To Bail or Not to Bail (Obamacare)?

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August 15, 2017

To Bail or Not to Bail (Obamacare)?

Republicans face an ethical—not to mention political—dilemma: Should they bailout Obamacare? 
To do so likely means putting band-aid after band-aid on a failing individual health insurance market that cannot survive without a continuous infusion of billions of taxpayer dollars—and may not survive even then.
To refuse will likely accelerate the pace in which millions of Americans in Obamacare exchanges lose their health insurance coverage—on top of millions who have already lost their coverage because they couldn’t keep the policy they liked, as President Obama promised.
Either way, Democrats and the media—and perhaps many voters—will blame Republicans for the failure of Obamacare, when that failure is almost entirely a result of its original design.
President Trump will have to decide soon whether he will continue to authorize the “cost-sharing reduction” (CSR) payments. Obamacare requires the government to make these payments to health insurers, estimated to cost about $7 billion a year, which reduce co-pays and out-of-pocket costs for lower-income participants in Obamacare exchange plans.
The problem is that Democrats didn’t appropriate the money for CSR payments, so President Obama unconstitutionally authorized the payments anyway.
President Trump has continued to fund the CSR because he reasonably thought that the Obamacare repeal and replace effort would resolve the issue. Now he has to decide if he will continue. And remember: The CSR is only the most pressing of several Obamacare provisions that funnel subsidies to insurers.
Complicating the issue is the Congressional Budget Office’s just-released report on CSR payments. It estimates premiums will rise next year by 20 percent to offset the loss of the subsidy, and the deficit would increase by an estimated $194 billion over 10 years because the government would be paying higher premium subsidies. But then the CBO has been no friend of those who want a freer, market-oriented health care system.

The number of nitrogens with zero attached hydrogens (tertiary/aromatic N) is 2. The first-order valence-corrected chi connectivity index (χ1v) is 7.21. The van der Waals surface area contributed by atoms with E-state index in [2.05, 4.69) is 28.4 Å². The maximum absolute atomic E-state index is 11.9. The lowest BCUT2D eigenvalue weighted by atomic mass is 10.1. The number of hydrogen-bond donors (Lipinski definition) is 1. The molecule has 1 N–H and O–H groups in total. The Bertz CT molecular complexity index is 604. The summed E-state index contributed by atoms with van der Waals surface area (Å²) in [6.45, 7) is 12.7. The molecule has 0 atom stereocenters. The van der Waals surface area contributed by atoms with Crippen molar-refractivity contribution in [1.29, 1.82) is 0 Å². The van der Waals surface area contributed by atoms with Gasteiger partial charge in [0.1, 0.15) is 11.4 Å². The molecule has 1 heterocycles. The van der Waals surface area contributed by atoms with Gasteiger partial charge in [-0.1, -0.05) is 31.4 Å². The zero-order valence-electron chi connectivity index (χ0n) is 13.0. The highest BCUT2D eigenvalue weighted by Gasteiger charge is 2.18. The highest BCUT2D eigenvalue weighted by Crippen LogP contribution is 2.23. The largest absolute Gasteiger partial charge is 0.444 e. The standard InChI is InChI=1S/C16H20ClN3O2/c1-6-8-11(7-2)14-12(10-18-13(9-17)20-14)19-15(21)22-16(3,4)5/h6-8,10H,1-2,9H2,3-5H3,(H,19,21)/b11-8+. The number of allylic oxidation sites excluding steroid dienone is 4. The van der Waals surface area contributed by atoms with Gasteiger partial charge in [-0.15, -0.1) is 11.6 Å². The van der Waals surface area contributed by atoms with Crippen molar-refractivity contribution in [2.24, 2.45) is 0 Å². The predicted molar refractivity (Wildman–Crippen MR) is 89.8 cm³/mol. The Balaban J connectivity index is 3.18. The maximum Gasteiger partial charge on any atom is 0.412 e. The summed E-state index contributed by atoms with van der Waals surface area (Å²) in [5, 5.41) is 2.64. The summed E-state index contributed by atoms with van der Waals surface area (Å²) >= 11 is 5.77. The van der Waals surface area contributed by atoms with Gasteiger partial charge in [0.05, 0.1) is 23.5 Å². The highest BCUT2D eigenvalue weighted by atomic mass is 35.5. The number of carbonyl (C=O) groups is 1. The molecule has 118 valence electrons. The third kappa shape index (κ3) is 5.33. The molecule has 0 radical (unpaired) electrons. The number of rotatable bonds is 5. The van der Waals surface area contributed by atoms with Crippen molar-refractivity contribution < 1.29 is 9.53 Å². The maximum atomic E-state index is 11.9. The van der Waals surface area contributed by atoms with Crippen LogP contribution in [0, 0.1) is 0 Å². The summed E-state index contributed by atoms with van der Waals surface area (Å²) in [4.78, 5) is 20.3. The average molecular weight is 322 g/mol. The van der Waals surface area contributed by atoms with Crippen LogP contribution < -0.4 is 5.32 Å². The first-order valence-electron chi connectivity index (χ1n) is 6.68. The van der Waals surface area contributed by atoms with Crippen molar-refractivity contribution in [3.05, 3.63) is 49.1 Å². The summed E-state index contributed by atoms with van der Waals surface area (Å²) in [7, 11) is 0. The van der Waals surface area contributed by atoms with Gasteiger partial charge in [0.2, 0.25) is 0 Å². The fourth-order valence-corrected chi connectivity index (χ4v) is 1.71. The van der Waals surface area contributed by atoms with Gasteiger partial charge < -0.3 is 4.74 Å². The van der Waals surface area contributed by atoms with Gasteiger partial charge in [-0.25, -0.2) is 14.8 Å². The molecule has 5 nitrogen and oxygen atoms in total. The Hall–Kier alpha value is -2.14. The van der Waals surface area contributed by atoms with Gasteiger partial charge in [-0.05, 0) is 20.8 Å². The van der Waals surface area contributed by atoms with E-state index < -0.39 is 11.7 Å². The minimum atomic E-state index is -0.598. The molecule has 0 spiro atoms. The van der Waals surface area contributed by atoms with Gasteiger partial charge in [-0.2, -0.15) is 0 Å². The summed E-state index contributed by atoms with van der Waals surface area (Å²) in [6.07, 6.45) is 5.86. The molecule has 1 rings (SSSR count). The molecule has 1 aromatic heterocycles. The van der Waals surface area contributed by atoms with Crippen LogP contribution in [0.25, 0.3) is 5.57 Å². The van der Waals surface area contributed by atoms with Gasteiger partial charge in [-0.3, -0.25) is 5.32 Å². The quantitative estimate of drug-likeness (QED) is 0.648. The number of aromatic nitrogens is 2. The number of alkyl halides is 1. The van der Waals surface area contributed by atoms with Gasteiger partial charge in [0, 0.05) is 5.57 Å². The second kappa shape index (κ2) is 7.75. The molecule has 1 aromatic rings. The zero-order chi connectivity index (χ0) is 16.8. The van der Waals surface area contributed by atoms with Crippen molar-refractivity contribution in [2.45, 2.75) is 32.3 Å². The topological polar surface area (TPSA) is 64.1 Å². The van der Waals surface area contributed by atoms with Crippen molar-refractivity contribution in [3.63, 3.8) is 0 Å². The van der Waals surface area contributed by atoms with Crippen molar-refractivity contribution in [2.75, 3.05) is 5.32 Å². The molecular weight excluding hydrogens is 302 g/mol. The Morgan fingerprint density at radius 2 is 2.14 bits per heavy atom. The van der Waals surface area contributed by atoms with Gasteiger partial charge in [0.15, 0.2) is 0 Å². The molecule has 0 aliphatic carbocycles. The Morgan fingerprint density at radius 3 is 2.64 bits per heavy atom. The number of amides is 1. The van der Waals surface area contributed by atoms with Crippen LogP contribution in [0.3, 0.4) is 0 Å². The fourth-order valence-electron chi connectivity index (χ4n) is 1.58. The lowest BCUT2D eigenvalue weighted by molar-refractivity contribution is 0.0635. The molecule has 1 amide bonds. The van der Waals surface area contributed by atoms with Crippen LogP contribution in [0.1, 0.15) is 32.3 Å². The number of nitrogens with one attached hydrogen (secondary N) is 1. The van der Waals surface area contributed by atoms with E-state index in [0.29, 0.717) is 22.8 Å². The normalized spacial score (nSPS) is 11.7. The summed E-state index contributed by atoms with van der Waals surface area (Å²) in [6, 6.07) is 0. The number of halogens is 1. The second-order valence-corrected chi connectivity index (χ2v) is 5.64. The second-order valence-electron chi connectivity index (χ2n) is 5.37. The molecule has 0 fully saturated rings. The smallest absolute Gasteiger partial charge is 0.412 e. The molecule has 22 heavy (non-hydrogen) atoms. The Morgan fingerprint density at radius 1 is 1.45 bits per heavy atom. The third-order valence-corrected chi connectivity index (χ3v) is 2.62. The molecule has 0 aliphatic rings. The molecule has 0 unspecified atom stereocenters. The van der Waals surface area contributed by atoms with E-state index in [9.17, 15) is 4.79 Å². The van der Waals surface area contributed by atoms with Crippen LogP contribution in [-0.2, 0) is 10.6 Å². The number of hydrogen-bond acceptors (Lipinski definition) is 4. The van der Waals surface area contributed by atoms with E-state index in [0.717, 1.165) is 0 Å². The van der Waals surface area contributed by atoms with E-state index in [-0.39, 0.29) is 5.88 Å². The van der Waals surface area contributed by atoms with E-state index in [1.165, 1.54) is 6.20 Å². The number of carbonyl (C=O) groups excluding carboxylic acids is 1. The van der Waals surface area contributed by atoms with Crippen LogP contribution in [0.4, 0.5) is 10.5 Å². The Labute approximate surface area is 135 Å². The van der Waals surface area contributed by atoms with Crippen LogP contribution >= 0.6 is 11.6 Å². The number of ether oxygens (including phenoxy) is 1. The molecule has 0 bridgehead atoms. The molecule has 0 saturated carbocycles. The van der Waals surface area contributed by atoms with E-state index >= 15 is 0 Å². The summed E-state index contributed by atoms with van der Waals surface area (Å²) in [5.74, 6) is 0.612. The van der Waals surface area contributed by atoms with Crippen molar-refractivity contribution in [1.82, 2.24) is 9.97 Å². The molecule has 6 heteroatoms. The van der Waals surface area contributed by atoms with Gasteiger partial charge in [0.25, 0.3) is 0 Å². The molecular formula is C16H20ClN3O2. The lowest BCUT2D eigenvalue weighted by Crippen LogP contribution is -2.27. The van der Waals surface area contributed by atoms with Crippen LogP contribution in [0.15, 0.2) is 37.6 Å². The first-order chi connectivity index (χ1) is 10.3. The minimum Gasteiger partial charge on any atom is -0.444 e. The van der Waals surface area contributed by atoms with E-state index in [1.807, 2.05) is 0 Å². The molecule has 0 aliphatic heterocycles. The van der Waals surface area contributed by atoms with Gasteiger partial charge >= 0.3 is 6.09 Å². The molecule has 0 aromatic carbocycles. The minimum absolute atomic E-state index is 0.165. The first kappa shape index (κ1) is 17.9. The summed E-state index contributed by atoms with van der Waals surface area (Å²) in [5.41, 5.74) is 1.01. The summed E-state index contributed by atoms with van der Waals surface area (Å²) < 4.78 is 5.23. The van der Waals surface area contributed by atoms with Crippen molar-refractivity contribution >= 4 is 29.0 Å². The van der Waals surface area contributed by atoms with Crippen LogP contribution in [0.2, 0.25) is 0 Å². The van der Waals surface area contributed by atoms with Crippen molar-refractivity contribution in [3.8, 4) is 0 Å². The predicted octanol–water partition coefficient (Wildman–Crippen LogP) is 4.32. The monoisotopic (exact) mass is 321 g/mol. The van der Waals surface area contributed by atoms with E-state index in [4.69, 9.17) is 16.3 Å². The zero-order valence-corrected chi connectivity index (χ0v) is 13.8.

My gut tells me that Trump should tell Democrats if they want the CSR money, convince members of Congress to pass funding legislation. That’s how our government is supposed to work under the Constitution.
But then almost nothing works like it’s supposed to anymore.
There will be a lot of pressure on the president from Democrats and even some Republicans to pay up. Republicans may try to extract some concessions from Democrats for doing so, but their track record isn’t very good.
How many times have we seen it?  Democrats propose a massive new government program. Republicans resist and resist until they finally cave, create a Democrat-lite version of the legislation, and call it a major Republican victory.
Democrats will continue to blame Republicans for anything that goes wrong with Obamacare, putting Republicans in a lose-lose situation.
If you’re going to lose anyway, probably best to lose on the side of good policy—and the Constitution—and reject the CSR payments.

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